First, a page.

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Back on the ice, Lars Eller’s skate lifts Montreal spirits

Montreal Canadiens' Lars Eller is taken off the ice following a hit by Ottawa Senators' Eric Gryba

Graham Hughes/The Canadian Press

When the seas start washing over the main decks, you reach for something buoyant.

It might just be that the flailing Montreal Canadiens will latch on to a metaphorical life raft in this shred of news: Injured centre Lars Eller skated on his own on Wednesday at the team's practice facility.

There's no timetable for the Dane's return – the impromptu twirl came only six days after a devastating, illegal hit by Ottawa Senators defenceman Eric Gryba – but his mere presence constitutes a boost for a team badly in need of one.

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"It's great news," head coach Michel Therrien said. "He's a kid everybody likes."

Otherwise, the tidings from the Habs' camp are grim.

Captain Brian Gionta has been ruled out for the year after tearing his left biceps tendon. He will have surgery Friday. Tough guy Brandon Prust will not play in Thursday's elimination game with the Sens because of an upper-body injury. Ryan White is out for the same reason.

Starting goaltender Carey Price is listed as day-to-day with a lower-body problem, although the fact he couldn't play the overtime period of Ottawa's 3-2 comeback win in Game 4 augurs poorly.

But if the good ship CH is about to slip below the surface, its crew members aren't interested in meekly accepting their fate.

"We have another opportunity [Thursday] to play, and we can beat these guys. We're better," defenceman P.K. Subban said .

Precedent suggests the Habs won't succeed in climbing out of a 3-1 hole (it happens only 8.7 per cent of the time), but several current members of the team – Subban included – remember when they pulled it off in the 2010 playoffs against Washington. Only the Habs are the favourites in this series rather than an unheralded eighth seed, and the Slovak goaltender who looks likely to start Game 5 is Peter Budaj, not Jaroslav Halak.

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Though the team is being coy about its choice of starting netminder, Budaj says he's ready should he be called upon to make his first playoff start.

"We'll see what the status is tonight and tomorrow with Carey, and we're going to go from there," said the veteran backup, who copped to misplaying Kyle Turris's overtime winner on Tuesday when he came on in relief of Price. "It's a bad goal, I definitely could have stopped it," Budaj said.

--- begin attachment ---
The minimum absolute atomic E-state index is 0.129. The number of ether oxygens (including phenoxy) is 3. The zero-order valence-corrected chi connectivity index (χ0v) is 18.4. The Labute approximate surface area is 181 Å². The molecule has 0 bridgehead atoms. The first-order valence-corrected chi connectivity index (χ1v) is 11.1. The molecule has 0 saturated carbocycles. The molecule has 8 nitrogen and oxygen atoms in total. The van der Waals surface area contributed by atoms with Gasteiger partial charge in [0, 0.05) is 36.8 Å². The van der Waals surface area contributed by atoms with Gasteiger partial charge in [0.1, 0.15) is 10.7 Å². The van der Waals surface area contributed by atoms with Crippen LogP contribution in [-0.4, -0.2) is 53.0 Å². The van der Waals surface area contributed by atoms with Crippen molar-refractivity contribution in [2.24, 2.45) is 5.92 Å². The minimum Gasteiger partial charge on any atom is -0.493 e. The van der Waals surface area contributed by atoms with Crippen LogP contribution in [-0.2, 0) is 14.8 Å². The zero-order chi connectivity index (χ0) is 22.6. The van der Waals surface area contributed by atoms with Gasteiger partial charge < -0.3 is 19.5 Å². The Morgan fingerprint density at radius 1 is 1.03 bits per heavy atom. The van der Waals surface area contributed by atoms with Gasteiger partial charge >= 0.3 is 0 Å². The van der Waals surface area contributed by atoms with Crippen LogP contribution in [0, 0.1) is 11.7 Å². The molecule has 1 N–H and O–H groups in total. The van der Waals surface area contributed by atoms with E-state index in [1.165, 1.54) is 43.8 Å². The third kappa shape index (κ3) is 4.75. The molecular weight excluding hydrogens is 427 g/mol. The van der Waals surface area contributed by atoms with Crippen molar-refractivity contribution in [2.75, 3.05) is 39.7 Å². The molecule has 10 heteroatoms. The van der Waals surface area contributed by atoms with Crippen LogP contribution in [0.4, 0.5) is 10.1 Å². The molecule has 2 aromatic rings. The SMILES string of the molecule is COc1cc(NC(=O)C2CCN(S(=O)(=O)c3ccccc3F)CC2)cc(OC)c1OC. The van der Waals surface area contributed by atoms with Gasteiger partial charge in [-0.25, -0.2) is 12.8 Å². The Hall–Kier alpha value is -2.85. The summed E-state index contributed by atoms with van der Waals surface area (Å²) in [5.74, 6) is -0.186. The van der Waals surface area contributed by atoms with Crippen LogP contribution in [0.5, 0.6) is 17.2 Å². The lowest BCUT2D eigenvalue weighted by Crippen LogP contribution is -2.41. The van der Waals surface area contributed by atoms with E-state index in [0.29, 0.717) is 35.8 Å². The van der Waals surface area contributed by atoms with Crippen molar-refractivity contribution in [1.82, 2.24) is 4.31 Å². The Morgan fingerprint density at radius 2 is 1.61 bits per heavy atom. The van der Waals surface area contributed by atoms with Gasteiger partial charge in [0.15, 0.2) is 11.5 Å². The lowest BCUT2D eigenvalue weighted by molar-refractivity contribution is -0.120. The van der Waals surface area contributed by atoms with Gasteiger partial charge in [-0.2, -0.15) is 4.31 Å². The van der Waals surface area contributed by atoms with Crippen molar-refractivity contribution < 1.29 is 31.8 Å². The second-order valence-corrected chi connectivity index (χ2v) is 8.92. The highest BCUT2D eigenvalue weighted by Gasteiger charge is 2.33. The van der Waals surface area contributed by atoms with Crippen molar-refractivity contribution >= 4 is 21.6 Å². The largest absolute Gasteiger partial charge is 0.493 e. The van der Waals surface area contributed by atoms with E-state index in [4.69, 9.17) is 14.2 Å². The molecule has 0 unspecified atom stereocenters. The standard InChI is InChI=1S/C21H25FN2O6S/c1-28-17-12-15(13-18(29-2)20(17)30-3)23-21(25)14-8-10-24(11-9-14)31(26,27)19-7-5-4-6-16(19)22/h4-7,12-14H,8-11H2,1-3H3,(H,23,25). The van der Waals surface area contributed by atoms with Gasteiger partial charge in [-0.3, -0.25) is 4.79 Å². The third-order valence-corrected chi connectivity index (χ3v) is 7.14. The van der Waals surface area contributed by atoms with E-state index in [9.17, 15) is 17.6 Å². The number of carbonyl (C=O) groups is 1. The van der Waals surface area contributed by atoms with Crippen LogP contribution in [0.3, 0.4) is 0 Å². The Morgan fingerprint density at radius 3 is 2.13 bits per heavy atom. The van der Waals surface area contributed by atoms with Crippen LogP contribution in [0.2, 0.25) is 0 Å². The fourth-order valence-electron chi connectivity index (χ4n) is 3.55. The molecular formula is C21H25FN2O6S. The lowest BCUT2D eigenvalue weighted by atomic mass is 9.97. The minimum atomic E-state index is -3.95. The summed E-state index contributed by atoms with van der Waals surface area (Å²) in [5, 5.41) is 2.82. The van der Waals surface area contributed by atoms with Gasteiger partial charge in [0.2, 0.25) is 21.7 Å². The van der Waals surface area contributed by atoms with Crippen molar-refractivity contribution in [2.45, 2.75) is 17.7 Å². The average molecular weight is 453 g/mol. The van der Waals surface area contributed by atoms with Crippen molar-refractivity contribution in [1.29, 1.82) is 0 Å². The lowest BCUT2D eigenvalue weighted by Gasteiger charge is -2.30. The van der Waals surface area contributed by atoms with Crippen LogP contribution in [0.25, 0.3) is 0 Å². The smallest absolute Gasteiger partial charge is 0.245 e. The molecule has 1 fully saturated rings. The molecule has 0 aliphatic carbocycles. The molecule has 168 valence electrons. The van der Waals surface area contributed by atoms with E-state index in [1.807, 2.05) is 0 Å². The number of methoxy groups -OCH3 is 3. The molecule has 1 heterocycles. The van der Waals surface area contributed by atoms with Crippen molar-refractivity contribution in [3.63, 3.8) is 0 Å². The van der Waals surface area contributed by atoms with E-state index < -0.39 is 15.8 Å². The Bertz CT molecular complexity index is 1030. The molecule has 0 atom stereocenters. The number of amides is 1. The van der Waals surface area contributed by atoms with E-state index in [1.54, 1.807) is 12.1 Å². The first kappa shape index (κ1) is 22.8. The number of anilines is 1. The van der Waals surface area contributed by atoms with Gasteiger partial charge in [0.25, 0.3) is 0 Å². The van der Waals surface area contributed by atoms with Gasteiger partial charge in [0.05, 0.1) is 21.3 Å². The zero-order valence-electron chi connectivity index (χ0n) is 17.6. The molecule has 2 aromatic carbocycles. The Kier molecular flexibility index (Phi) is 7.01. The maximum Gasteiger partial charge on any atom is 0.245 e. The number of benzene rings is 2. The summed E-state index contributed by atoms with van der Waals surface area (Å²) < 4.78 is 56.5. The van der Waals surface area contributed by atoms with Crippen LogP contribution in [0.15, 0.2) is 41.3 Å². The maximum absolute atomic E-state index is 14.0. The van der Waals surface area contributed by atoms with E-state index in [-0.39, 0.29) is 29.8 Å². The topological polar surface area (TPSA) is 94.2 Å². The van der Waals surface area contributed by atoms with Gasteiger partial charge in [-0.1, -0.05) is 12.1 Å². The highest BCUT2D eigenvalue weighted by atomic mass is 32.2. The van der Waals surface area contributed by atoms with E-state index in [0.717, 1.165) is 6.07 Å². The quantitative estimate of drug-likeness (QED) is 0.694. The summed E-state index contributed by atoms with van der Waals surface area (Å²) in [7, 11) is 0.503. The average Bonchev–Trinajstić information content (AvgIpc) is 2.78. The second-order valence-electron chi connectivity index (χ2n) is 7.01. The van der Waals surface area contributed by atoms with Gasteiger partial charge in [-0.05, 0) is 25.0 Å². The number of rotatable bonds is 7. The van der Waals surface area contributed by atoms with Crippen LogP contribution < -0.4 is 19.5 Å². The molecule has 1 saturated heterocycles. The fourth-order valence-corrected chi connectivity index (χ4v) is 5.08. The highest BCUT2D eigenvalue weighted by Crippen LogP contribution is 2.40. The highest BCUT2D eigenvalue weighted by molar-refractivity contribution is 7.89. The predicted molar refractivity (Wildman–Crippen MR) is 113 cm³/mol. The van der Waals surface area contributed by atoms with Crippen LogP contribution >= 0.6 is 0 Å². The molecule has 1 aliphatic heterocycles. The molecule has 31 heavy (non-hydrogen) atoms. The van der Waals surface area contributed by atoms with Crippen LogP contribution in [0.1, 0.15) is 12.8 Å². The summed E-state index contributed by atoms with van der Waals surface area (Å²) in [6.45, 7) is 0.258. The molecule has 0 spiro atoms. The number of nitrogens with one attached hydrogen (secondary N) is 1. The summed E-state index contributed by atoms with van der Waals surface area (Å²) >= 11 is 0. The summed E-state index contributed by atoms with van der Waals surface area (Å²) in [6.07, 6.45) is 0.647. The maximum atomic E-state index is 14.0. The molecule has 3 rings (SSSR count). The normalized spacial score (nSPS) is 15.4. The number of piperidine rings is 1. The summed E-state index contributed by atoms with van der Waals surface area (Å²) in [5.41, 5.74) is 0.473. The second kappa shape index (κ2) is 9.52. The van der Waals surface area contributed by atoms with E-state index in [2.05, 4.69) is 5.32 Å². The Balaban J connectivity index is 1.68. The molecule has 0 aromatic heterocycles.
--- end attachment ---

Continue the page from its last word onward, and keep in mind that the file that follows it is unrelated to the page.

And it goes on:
Despite the mounting injuries and the fact they have a hammerlock on the series, the Senators profess to be taking nothing for granted.

"We're scared to death, I know that. I know I am," Ottawa head coach Paul MacLean said.

That's a sensible enough stance, even if Gryba seemed a good deal less frightened: "We can smell blood, we can taste blood, and it's time to put them away."

The Habs will surely have something to say about that in front of their home crowd.

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That said, there's no miracle recipe to ignite a comeback. Gionta said it boils down to sticking with what works until you get the desired result, and absent the third-period lapses in three of the four first games, the Habs have been the better of the two clubs.

"You draw on the things you've done in the series that have made you successful . . . you try to win one game, and you go from there," said the 34-year-old Gionta, who expects to be ready for training camp (he suffered an identical injury to his right arm last year, which took four months to heal).

Therrien is fond of citing his team's courage. He pointed to Gionta, who tried to play through the injury in Game 3 and "was crying in my arms" after doctors told him his season was over.

Thursday's game will provide an indication of how much courage his team possesses.

Subban said the pressure is on the Senators, and vowed the Habs will give them everything they can handle and more.

"When we come out of the gates and we're flying, guys are going to realize that we're a better team, and there's still life in this series for us," Subban said. "It takes guys in this room to believe that. They want to end this thing. But they've got to beat us first, so good luck to them."

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About the Author
National Correspondent

Sean Gordon joined the Globe's Quebec bureau in 2008 and covers the Canadiens, Alouettes and Impact, as well as Quebec's contingent of Olympic athletes. More


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